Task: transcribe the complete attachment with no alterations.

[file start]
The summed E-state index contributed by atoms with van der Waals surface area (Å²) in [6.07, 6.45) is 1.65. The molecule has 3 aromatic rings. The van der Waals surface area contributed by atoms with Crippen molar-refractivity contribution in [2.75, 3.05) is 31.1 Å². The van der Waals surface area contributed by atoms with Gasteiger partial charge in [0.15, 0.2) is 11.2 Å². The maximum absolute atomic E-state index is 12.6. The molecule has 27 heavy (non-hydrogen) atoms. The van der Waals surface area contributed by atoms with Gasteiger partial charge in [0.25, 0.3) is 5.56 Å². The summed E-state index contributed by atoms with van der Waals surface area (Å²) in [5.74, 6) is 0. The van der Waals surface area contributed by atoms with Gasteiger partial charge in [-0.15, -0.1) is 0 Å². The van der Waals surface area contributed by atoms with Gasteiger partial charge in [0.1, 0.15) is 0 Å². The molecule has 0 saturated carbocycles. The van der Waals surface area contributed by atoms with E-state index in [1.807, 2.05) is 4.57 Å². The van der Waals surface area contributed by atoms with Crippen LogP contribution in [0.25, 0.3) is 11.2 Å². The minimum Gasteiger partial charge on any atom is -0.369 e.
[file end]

The summed E-state index contributed by atoms with van der Waals surface area (Å²) in [6.07, 6.45) is 1.65. The molecule has 3 aromatic rings. The van der Waals surface area contributed by atoms with Crippen molar-refractivity contribution in [2.75, 3.05) is 31.1 Å². The van der Waals surface area contributed by atoms with Gasteiger partial charge in [0.15, 0.2) is 11.2 Å². The maximum absolute atomic E-state index is 12.6. The molecule has 27 heavy (non-hydrogen) atoms. The van der Waals surface area contributed by atoms with Gasteiger partial charge in [0.25, 0.3) is 5.56 Å². The summed E-state index contributed by atoms with van der Waals surface area (Å²) in [5.74, 6) is 0. The van der Waals surface area contributed by atoms with Gasteiger partial charge in [-0.15, -0.1) is 0 Å². The van der Waals surface area contributed by atoms with Gasteiger partial charge in [0.1, 0.15) is 0 Å². The molecule has 0 saturated carbocycles. The van der Waals surface area contributed by atoms with E-state index in [1.807, 2.05) is 4.57 Å². The van der Waals surface area contributed by atoms with Crippen LogP contribution in [0.25, 0.3) is 11.2 Å². The minimum Gasteiger partial charge on any atom is -0.369 e.